This idea is another addition to my unintentional ongoing series circling around the timeshare and hotel management industries.  Wyndham Worldwide (WYN) is the largest of the U.S. based timeshare companies and they will be spinning off their hotel franchise management division in the second quarter of 2018.  Timeshare multiples have run up significantly in the past several years, while this situation might not be as juicy as the past timeshare spinoffs, the pre-spin Wyndham trades at a discount to the parent's closest peer after the spinoff in ILG, while hotel management companies all trade significantly higher.  One also could argue that as the timeshare companies begin to generate increasingly more of their revenue from sticky resort management contracts, their multiples should continue to converge with the hotel management companies.

Wyndham is currently divided into three business lines:
  1. Wyndham Hotel Group:  Almost entirely a low capital requirement franchise business, Wyndham has over 8400 hotels in its stable which primarily skew to economy and midscale brands.  Their brands include the namesake Wyndham, along with brands well known to those that travel US interstates like Super 8, Days Inn, Ramada, Howard Johnson, Baymont and Travelodge.  Franchise fees are usually structured with an initial on-boarding fee, plus a percentage of revenues royalty irrespective of the underlying profitability of the hotel making the business less cyclical than the hotel operator REITs.  The essential components of the hotel management business are the number of rooms in your system and the revenue per available room (RevPar), both of which have been growing for Wyndham's hotel group.  To illustrate where Wyndham's brands are on the hotel segment landscape, the RevPAR for the entire in U.S. lodging industry was $83.57 in 2017, Wyndham's RevPAR was $37.63 for the same period.  Management guidance has this segment projected to do $445-$455MM of EBITDA in 2018.
  2. Wyndham Destination Network:  Wyndham operates the largest timeshare exchange network, RCI, which allows members (for an annual fee plus transaction fees) to trade their weeks or points in their own timeshare for another.  This is another low capital requirements business, but faces headwinds as consolidation across the timeshare industry has lessened the need for exchange networks.  Smaller or one off timeshare developers would typically give away an RCI membership in order to entice a sale, sell that the owner on having the option to be apart of a greater exchange network.  As larger brands entered the space, they've created their own exchange network ecosystems putting pricing pressure on RCI and their main competitor, Interval Internation (ILG's exchange network).  Management guidance has this segment projected to do $265-$275MM of EBITDA in 2018.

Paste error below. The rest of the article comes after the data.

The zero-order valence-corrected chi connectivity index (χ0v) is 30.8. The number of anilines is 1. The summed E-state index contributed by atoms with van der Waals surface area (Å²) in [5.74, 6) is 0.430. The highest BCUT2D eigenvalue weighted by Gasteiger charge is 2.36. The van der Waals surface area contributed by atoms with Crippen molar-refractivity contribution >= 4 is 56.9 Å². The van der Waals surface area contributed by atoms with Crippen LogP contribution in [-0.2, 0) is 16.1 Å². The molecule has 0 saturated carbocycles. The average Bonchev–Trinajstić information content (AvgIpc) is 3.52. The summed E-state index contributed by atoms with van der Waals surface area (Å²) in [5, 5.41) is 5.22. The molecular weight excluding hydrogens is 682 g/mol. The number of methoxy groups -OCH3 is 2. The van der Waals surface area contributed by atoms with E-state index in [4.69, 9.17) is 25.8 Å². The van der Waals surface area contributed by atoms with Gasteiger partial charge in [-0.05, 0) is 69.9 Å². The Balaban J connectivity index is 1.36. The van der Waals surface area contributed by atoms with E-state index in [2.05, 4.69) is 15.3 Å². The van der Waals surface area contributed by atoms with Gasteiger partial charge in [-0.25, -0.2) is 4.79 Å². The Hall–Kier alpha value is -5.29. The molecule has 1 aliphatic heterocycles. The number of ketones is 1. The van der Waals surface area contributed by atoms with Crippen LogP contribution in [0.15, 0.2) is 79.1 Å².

3. Wyndham Vacation Ownership:  Wyndham is the largest timeshare business globally, they have 221 resorts under management representing 25,000 units and 878,000 owners.  Their model is almost entirely points based giving timeshare owners flexibility in how they book their vacation, plus more importantly to Wyndham it makes it easier for a current timeshare owner to upgrade/buy additional points than it would be to sell the same owner additional weeks under the old model.  Like everyone else in the industry, Wyndham has moved to a less capital intensive model where 80% of the units sold in 2017 were not developed by the company, instead buy a developer or via a just-in-time purchase of inventory.  Additionally, Wyndham provides financing to timeshare owners and then securitizes these loans in the ABS market.  Management guidance has this segement projected to do $735-$750MM of EBITDA in 2018.
Wyndham Hotel Group is going to be the spinoff, leaving the Destination Network and Vacation Ownership segments behind to become a purer play timeshare business.  In recent months, Wyndham has announced two large M&A transactions: (1) they sold their European vacation rentals business that was within their Destination Network segment for $1.3B in cash and (2) purchased La Quinta's hotel management business for $1.95B in cash ahead of its own spinoff.  Additionally, as part of these hotel/timeshare spinoffs, there has typically been a royalty fee going from the timeshare business to the hotel management company.  In all of the other timeshare spinoffs, the hotel management company has been the larger/parent in the transaction, where the opposite is true with Wyndham.  Even so, I'm going to assume management is smart and will put in place a 5% of VOI sales royalty agreement in place going from the timeshare parent to the hotel spin.